Local folk musician drops debut


On the red-walled, cozy second floor of Red Rock Cafe, local musician Jake Wichman is seeing the fruition of a months-long project and a life-long dream at his EP release show. Once he’s lulled his audience with a soft and swaying love song after a lively, energetic opener, Wichman transitions into an upbeat, buoyant number. He concludes with a melodious and reflective ballad, crooning his last words before a standing ovation. Wichman delivered each of his songs in a calm and direct fashion, but raw emotion lay behind each of his words.

Born in Palo Alto, Wichman lived in Australia for five years working for a non-profit youth organization and performing at open mics as a musician. After returning to the Bay Area, he applied for a job as a barista at Red Rock, then became host of the weekly open mic there. Once settled, he decided to pursue a musical career.

“What really made me want to make my own EP was hosting open mic for awhile and interacting with so many talented musicians,” Wichman said. “I grew up in a musical family… and it has always played a big part in my life. I started learning how to do little things on the guitar when I was 9 and it progressed from there.”

The EP has a folkish, cheery vibrancy to it, with Wichman’s soft, friendly vocals accompanied by twangy guitar and steady percussion. Although he grew up listening to 60s bands like the Beatles, Wichman is uncertain about what influenced his sound.

“I just played the chords I knew how to play and came up with lyrics,” Wichman said. “I don’t know if there were any particular bands I was trying to be like.”

Wichman came up with the theme of a relationship for the EP, titled “Ode to Marie,” after experiencing a rough breakup, which made the process more natural.

“[For songwriting] I come up with topics of what I want to write about then [it goes] from there,” Wichman said. “A lot of the times, [songs] just come. It’s never like, pull out a dictionary, [find] what works here, what rhymes.”

For Wichman, the hardest part of writing songs and creating the EP wasn’t overcoming technical issues but emotionally reliving his experiences.

“A lot of people don’t really realize that when you’re a songwriter, or any sort of artist, your inspiration can sometimes come from really painful parts of your life,” Wichman said. “In my case I got my heart broken by somebody I really cared about. Having to replay all those memories in my head to get the emotion into the songs took a toll on me.”

Once he wrote the songs, he set out to recruit a team of people using connections he had gained from the local music scene.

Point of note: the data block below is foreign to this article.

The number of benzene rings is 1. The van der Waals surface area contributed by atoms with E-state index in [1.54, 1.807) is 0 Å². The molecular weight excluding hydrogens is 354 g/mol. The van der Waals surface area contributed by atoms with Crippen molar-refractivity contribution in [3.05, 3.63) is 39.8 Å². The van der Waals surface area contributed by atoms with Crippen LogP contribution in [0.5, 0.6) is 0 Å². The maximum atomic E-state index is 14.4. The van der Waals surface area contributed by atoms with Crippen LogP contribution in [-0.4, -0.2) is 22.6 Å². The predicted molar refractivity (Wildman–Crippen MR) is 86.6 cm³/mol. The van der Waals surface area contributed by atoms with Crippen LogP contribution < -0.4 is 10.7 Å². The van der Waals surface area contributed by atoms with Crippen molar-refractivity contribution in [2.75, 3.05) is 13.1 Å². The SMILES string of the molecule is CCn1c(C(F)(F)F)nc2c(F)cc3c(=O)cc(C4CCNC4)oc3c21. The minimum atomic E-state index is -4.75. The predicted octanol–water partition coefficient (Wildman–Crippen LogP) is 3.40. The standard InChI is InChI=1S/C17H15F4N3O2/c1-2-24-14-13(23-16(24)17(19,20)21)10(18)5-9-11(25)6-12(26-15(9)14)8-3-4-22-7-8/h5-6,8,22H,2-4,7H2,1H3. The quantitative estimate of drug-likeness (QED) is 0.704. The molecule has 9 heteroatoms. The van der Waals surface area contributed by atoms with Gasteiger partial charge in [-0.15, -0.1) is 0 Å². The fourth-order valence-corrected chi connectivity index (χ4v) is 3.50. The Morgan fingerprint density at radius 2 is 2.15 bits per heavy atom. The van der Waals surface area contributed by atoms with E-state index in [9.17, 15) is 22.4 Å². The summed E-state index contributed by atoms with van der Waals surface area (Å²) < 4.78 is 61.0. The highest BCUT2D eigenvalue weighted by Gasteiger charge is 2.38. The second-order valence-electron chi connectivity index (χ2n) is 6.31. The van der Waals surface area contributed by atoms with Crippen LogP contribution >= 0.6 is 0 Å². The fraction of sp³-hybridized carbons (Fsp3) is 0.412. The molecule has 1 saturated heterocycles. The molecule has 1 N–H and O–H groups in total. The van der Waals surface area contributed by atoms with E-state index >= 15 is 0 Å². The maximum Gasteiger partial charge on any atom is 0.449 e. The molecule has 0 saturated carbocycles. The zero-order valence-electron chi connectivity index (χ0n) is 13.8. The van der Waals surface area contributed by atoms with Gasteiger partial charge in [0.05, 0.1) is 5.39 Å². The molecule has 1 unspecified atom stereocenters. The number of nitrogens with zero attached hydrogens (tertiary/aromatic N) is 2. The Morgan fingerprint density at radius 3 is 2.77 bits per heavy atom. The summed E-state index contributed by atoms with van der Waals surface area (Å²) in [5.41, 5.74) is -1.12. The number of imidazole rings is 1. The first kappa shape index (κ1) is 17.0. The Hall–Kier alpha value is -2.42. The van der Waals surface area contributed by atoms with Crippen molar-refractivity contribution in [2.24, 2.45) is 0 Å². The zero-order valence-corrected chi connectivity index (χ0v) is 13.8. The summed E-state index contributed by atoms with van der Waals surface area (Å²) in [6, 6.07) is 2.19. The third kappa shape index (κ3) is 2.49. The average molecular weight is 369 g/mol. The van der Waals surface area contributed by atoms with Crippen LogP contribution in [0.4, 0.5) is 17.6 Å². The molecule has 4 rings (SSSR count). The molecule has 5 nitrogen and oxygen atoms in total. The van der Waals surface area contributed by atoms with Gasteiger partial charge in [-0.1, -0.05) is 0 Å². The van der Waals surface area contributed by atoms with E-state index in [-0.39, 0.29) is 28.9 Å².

“A guy named Willy Barry heard some of my stuff and told me, ‘I love recording people and I want to record you,’” Wichman said. “I recruited my friend Alex Stanley to help out with backtracks…  and another guy named Marty Morillo to engineer and produce the EP.”

Initially, Wichman felt reservations about giving other team members free reign, but he came to realize they were as invested in the project as he was.

“An obstacle for me was being able to let things not completely be in my control and trust that the people working with me knew what they were doing,” Wichman said. “We all had a common goal…  to make this record the best we could. So… throughout the entire process we did not have a single fight.”

After assembling his team, Wichman recorded his songs at Line B Productions in San Jose, then had Morillo mix them and add effects to make the EP more polished.

During the process, Wichman’s team influenced the sound of the record to the point that he has trouble recognizing the songs when he plays them solo.

“When I play the songs by myself now they’re completely different,” Wichman said. “With Alex doing his lead guitar and Will playing percussion, [the songs] were boosted… a lot catchier, more fun to listen to and… more full.”

Once completed, Wichman sent the finished audio files to a CD printing service and to a distributing service to get it released on iTunes, Spotify and other streaming platforms. When he received a CD in the mail back from the printing service, he was ecstatic.

“It was one of the coolest moments of my life,” Wichman said. “I’ve wanted to do this for a very long time and to see the final products there and to see a dream become a reality… there’s just nothing like it.”